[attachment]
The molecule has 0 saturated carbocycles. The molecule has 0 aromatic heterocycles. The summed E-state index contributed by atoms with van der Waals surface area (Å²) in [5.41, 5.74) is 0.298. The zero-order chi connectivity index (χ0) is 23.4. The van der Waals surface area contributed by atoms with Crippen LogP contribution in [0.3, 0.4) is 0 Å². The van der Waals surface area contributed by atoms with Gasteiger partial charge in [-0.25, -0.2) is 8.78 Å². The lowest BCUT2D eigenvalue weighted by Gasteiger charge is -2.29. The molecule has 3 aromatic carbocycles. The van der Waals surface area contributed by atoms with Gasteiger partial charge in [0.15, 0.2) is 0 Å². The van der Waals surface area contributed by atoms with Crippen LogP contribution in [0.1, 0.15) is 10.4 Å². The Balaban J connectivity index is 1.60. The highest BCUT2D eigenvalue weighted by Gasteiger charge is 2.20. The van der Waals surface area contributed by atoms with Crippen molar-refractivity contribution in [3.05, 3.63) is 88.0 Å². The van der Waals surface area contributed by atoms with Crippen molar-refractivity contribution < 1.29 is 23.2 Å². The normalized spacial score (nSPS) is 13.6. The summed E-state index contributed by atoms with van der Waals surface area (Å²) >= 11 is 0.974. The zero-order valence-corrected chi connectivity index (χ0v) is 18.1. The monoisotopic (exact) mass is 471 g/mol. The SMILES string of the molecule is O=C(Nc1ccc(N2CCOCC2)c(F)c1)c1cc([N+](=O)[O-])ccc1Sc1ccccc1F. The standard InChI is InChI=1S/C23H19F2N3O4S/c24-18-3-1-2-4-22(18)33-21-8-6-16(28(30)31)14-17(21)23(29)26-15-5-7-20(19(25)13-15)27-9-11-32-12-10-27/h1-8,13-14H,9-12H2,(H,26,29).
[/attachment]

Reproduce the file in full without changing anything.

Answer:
The molecule has 0 saturated carbocycles. The molecule has 0 aromatic heterocycles. The summed E-state index contributed by atoms with van der Waals surface area (Å²) in [5.41, 5.74) is 0.298. The zero-order chi connectivity index (χ0) is 23.4. The van der Waals surface area contributed by atoms with Crippen LogP contribution in [0.3, 0.4) is 0 Å². The van der Waals surface area contributed by atoms with Gasteiger partial charge in [-0.25, -0.2) is 8.78 Å². The lowest BCUT2D eigenvalue weighted by Gasteiger charge is -2.29. The molecule has 3 aromatic carbocycles. The van der Waals surface area contributed by atoms with Gasteiger partial charge in [0.15, 0.2) is 0 Å². The van der Waals surface area contributed by atoms with Crippen LogP contribution in [0.1, 0.15) is 10.4 Å². The Balaban J connectivity index is 1.60. The highest BCUT2D eigenvalue weighted by Gasteiger charge is 2.20. The van der Waals surface area contributed by atoms with Crippen molar-refractivity contribution in [3.05, 3.63) is 88.0 Å². The van der Waals surface area contributed by atoms with Crippen molar-refractivity contribution < 1.29 is 23.2 Å². The normalized spacial score (nSPS) is 13.6. The summed E-state index contributed by atoms with van der Waals surface area (Å²) >= 11 is 0.974. The zero-order valence-corrected chi connectivity index (χ0v) is 18.1. The monoisotopic (exact) mass is 471 g/mol. The SMILES string of the molecule is O=C(Nc1ccc(N2CCOCC2)c(F)c1)c1cc([N+](=O)[O-])ccc1Sc1ccccc1F. The standard InChI is InChI=1S/C23H19F2N3O4S/c24-18-3-1-2-4-22(18)33-21-8-6-16(28(30)31)14-17(21)23(29)26-15-5-7-20(19(25)13-15)27-9-11-32-12-10-27/h1-8,13-14H,9-12H2,(H,26,29).